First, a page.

“Vocation” comes from the Latin word, vocare – to call.  So, examining your vocations means looking at the ways that God is already calling you. How are you currently being a conduit of grace in the world? Paid work, raising children, maintaining intimate relationships/marriage, maintaining friendships, staying connected to a family of origin, maybe volunteer work, and elderly parents or family who need care can all be examples of current vocations.  If you have said yes to these vocations, there is a certain amount of responsibility and obligation that accompany these callings.  They are not to be discarded or changed without discernment.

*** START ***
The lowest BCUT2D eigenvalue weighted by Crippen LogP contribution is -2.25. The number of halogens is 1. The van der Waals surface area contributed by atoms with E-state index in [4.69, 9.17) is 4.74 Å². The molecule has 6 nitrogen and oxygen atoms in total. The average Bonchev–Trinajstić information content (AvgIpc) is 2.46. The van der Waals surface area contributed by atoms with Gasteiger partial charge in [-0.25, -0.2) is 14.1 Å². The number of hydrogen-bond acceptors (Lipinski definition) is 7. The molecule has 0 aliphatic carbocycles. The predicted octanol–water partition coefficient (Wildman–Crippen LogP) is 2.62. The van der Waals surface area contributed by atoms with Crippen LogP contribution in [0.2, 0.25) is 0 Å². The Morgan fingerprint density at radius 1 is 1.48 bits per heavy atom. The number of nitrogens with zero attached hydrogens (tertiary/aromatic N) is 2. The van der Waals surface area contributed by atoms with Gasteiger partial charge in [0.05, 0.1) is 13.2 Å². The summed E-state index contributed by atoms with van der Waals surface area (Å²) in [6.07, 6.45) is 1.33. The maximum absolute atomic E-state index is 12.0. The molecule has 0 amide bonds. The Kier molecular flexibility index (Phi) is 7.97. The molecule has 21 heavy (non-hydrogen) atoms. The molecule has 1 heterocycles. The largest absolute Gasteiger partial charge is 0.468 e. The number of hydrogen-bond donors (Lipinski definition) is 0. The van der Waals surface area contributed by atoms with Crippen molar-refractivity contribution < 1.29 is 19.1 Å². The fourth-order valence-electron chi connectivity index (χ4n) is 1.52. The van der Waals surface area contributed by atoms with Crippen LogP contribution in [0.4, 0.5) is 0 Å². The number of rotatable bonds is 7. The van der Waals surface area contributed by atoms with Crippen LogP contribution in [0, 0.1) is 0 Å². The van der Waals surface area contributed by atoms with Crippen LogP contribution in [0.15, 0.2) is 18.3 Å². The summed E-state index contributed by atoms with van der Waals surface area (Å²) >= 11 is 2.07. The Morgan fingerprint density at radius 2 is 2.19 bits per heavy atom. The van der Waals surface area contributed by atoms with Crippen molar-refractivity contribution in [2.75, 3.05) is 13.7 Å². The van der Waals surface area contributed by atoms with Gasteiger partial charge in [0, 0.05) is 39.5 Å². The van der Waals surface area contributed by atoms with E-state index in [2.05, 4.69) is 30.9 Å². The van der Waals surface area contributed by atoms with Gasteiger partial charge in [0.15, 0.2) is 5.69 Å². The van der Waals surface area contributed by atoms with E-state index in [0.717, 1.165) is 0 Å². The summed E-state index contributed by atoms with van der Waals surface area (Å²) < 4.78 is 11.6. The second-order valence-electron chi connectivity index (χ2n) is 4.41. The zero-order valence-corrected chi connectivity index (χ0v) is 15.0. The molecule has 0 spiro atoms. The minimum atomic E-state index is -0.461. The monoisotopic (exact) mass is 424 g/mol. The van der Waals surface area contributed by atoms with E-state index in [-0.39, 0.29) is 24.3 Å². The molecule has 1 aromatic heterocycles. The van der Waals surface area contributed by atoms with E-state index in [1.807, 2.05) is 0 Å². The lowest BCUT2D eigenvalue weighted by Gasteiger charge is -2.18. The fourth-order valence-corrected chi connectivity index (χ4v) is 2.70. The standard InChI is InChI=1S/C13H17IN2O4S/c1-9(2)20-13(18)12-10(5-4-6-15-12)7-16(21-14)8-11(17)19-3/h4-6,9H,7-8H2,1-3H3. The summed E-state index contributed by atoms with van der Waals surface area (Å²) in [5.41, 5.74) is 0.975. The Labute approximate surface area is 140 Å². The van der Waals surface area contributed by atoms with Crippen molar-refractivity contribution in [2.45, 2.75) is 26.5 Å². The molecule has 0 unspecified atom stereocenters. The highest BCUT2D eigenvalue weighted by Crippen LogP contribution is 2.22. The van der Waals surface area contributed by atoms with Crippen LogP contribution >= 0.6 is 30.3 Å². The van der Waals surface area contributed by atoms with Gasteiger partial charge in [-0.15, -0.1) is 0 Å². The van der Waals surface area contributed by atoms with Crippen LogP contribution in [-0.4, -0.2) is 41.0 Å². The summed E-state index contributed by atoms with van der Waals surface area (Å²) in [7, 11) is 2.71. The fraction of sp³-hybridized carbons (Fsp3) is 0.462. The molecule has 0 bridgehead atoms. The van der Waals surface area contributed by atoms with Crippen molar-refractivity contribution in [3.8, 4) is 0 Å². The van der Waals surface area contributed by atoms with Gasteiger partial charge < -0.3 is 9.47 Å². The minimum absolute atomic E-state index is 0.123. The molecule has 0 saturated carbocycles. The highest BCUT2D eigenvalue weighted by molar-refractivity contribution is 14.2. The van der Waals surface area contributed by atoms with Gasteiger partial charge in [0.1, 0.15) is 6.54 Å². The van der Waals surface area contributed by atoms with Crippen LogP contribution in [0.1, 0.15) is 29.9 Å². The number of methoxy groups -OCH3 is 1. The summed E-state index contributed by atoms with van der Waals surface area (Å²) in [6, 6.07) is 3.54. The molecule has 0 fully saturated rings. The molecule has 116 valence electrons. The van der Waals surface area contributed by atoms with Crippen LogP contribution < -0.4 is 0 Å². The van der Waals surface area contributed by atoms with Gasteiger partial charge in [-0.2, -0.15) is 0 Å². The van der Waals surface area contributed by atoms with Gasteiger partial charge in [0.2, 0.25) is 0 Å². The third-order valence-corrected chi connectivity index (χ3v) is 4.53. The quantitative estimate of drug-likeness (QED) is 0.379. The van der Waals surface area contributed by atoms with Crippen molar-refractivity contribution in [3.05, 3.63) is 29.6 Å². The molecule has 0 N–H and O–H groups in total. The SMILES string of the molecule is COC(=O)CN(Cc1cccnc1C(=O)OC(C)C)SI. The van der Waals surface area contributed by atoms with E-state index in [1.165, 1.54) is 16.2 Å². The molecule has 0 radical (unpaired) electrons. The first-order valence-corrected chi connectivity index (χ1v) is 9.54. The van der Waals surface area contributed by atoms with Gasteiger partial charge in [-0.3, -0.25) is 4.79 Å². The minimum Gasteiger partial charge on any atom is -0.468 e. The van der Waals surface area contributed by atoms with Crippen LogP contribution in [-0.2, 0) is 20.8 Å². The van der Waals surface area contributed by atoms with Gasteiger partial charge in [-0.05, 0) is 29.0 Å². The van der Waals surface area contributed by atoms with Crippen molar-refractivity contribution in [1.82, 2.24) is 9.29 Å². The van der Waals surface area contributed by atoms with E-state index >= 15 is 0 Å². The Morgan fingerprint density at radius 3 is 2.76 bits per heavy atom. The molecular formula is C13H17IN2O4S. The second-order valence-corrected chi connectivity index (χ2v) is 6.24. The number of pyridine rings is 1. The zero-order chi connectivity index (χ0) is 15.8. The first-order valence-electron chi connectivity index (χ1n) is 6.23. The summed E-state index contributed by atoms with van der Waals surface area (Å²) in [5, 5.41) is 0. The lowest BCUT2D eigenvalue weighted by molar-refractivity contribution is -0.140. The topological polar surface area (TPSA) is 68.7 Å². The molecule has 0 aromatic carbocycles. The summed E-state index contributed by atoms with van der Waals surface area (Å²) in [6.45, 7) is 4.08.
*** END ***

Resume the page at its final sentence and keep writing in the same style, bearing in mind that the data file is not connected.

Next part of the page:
Notice:  We have more than one vocation at a time.  Out of God’s abundance, God offers us multiple ways to be conduits of grace.  Vocations change, they are, generally, not permanent.  Children grow up, we change careers, friends move in and out of our lives, parents grow older and their needs change, even the nature of marriage changes over the decades.  This isn’t to say that some of these vocations disappear, but that they may change.  The nature of obligation and responsibility, the amount of energy, time, and resources invested in a particular vocation may change.  Some vocations end abruptly, and not by our choice.  A divorce, loss of a job, a natural disaster, or an illness are examples of how vocations can be taken from us.  When vocations change – be it by our choice or not – is when many people seek (or should seek) therapy and spiritual direction to help navigate these waters and discern a path forward. At these times, space opens up for new vocations, new callings, new ways to be conduits of grace.